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Nato Secretary-General Jaap de Hoop Scheffer is to visit Pakistan in a bid to upgrade political ties with Islamabad, a move which officials hope will help the allianceâ€™s increasingly uphill struggle against a resurgent Taliban. Mr Scheffer told reporters at a meeting of Nato defence ministers in Seville, Spain, that he planned to visit Pakistan in the coming weeks to step up political discussions with the country’s leaders. No dates have been given for the trip which will be the first visit to Islamabad by a secretary-general of the 26-nation alliance. Alliance officials said the visit would focus on upgrading political contacts between Nato and Pakistan, following recent moves to step up military cooperation between the two sides.
The Nato chief has in recent weeks significantly toned down the allianceâ€™s earlier criticism of Pakistan for allegedly harbouring and arming Taliban fighters, insisting instead of the need for a â€œgreater effortâ€ by all sides to curb the cross-border infiltration of insurgents. In Seville, Mr Scheffer continued to take a softer line â€” at least in public â€” on Pakistanâ€™s policy on the Taliban, saying he did not think it was helpful to use public rhetoric to tackle â€œvery complicated questions.â€Alliance officials told Dawn the shift in attitudes was the result of a growing realisation that Islamabadâ€™s help was vital if the alliance was to succeed in countering an expected spring offensive by the Taliban.
Recent upgraded military contacts between Nato and Pakistan â€” including a recent intelligence-sharing initiative â€” were also a reflection of Islamabadâ€™s efforts to tackle the Taliban, the officials said. Natoâ€™s drive to forge closer political ties with Pakistan is part of a new US-led drive by the alliance to draw up a so-called â€œcomprehensive approachâ€ for Afghanistan which would include military efforts but also increased economic help and investment for the country. US officials have told Dawn that Washington also wants to channel more aid to Pakistanâ€™s northern areas to tackle poverty and disaffection on both sides of the border.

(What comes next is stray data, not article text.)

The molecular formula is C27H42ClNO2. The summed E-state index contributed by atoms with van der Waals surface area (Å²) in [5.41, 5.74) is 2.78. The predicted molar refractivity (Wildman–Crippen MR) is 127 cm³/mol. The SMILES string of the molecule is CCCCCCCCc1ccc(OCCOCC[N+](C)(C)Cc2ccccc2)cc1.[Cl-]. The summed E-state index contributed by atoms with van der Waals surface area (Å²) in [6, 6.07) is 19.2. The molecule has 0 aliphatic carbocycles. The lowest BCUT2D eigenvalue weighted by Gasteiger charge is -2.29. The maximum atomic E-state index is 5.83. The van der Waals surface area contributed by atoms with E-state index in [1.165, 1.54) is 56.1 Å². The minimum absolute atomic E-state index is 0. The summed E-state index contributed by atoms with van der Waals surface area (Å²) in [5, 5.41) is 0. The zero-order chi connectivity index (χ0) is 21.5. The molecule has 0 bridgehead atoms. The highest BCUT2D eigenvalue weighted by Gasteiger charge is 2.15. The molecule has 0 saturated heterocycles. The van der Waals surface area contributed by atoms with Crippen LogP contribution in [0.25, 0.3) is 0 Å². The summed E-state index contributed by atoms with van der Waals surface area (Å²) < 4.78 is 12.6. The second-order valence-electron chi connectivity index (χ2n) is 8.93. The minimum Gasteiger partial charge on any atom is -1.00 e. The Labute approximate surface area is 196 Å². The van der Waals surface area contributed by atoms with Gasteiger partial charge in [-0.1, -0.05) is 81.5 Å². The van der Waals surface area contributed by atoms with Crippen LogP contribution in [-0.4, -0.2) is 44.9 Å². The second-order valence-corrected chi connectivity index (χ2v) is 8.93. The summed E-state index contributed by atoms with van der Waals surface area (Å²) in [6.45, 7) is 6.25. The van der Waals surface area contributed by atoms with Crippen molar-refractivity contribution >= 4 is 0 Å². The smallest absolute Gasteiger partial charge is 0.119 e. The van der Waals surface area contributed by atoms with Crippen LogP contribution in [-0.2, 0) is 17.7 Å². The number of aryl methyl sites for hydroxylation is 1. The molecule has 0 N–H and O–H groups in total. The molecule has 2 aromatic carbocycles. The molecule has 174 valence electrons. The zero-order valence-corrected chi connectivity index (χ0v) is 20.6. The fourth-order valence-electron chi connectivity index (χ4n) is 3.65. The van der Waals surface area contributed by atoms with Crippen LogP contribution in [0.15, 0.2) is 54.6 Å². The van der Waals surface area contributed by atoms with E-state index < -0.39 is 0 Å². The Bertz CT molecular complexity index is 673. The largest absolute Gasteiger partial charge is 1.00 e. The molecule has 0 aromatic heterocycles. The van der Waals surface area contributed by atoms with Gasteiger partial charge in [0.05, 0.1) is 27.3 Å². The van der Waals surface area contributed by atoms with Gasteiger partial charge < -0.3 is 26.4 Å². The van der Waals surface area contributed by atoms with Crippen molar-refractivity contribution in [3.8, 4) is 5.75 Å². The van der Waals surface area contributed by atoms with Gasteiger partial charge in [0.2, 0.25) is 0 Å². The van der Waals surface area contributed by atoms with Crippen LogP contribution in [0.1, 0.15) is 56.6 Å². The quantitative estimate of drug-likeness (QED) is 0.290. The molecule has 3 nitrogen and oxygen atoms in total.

The meeting in Seville was dominated by calls by US Secretary of Defence Robert Gates for a Nato spring offensive against the Taliban aimed at crippling the Afghan insurgency. Several European states, including heavyweights Germany and France, however, voiced strong reservations about sending more soldiers to volatile southern Afghanistan. However, Gates was insistent that Nato must use the coming warmer months to â€œsignificantly disruptâ€ the increasing cycles of violence caused by the Taliban. Nato currently has 35,460 soldiers in Afghanistan. The US has 8,000 troops in the country under a separate command.Â
Talks between Pakistani Prime Minister Shaukat Aziz and the 26 NATO countries with more than 32,000 troops in Afghanistan centered on the need to close the refugee camps that NATO sees as a recruiting ground for extremists, a NATO official said. “The refugee camps pose a real threat,” a NATO official said afterwards. “Certainly NATO wants to see it done.” However, he stressed it was for Afghanistan, Pakistan and the U.N. refugee agency (UNHCR) to determine the timing and that repatriation needed to be done properly.Â